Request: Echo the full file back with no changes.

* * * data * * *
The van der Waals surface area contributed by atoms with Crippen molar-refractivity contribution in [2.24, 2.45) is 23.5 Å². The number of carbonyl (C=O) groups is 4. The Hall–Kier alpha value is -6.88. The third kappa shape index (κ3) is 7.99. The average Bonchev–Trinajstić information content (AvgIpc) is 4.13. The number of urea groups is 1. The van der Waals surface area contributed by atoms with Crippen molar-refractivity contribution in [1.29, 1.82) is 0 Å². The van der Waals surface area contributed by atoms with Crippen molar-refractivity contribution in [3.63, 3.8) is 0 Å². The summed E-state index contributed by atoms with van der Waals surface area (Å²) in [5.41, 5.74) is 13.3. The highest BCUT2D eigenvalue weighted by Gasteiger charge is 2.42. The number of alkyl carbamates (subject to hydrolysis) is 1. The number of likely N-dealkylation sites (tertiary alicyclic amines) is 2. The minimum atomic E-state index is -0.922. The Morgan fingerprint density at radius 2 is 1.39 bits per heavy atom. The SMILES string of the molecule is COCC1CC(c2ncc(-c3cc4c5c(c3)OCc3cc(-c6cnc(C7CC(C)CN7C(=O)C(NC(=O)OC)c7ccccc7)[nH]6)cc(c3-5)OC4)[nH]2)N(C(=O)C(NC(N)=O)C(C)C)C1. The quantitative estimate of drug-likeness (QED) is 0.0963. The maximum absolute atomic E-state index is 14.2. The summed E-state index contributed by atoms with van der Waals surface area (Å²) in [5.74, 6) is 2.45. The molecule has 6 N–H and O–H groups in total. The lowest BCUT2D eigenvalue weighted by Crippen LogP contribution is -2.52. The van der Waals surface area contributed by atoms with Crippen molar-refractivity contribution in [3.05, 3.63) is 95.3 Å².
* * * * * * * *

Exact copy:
The van der Waals surface area contributed by atoms with Crippen molar-refractivity contribution in [2.24, 2.45) is 23.5 Å². The number of carbonyl (C=O) groups is 4. The Hall–Kier alpha value is -6.88. The third kappa shape index (κ3) is 7.99. The average Bonchev–Trinajstić information content (AvgIpc) is 4.13. The number of urea groups is 1. The van der Waals surface area contributed by atoms with Crippen molar-refractivity contribution in [1.29, 1.82) is 0 Å². The van der Waals surface area contributed by atoms with Crippen molar-refractivity contribution in [3.63, 3.8) is 0 Å². The summed E-state index contributed by atoms with van der Waals surface area (Å²) in [5.41, 5.74) is 13.3. The highest BCUT2D eigenvalue weighted by Gasteiger charge is 2.42. The number of alkyl carbamates (subject to hydrolysis) is 1. The number of likely N-dealkylation sites (tertiary alicyclic amines) is 2. The minimum atomic E-state index is -0.922. The Morgan fingerprint density at radius 2 is 1.39 bits per heavy atom. The SMILES string of the molecule is COCC1CC(c2ncc(-c3cc4c5c(c3)OCc3cc(-c6cnc(C7CC(C)CN7C(=O)C(NC(=O)OC)c7ccccc7)[nH]6)cc(c3-5)OC4)[nH]2)N(C(=O)C(NC(N)=O)C(C)C)C1. The quantitative estimate of drug-likeness (QED) is 0.0963. The maximum absolute atomic E-state index is 14.2. The summed E-state index contributed by atoms with van der Waals surface area (Å²) in [5.74, 6) is 2.45. The molecule has 6 N–H and O–H groups in total. The lowest BCUT2D eigenvalue weighted by Crippen LogP contribution is -2.52. The van der Waals surface area contributed by atoms with Crippen molar-refractivity contribution in [3.05, 3.63) is 95.3 Å².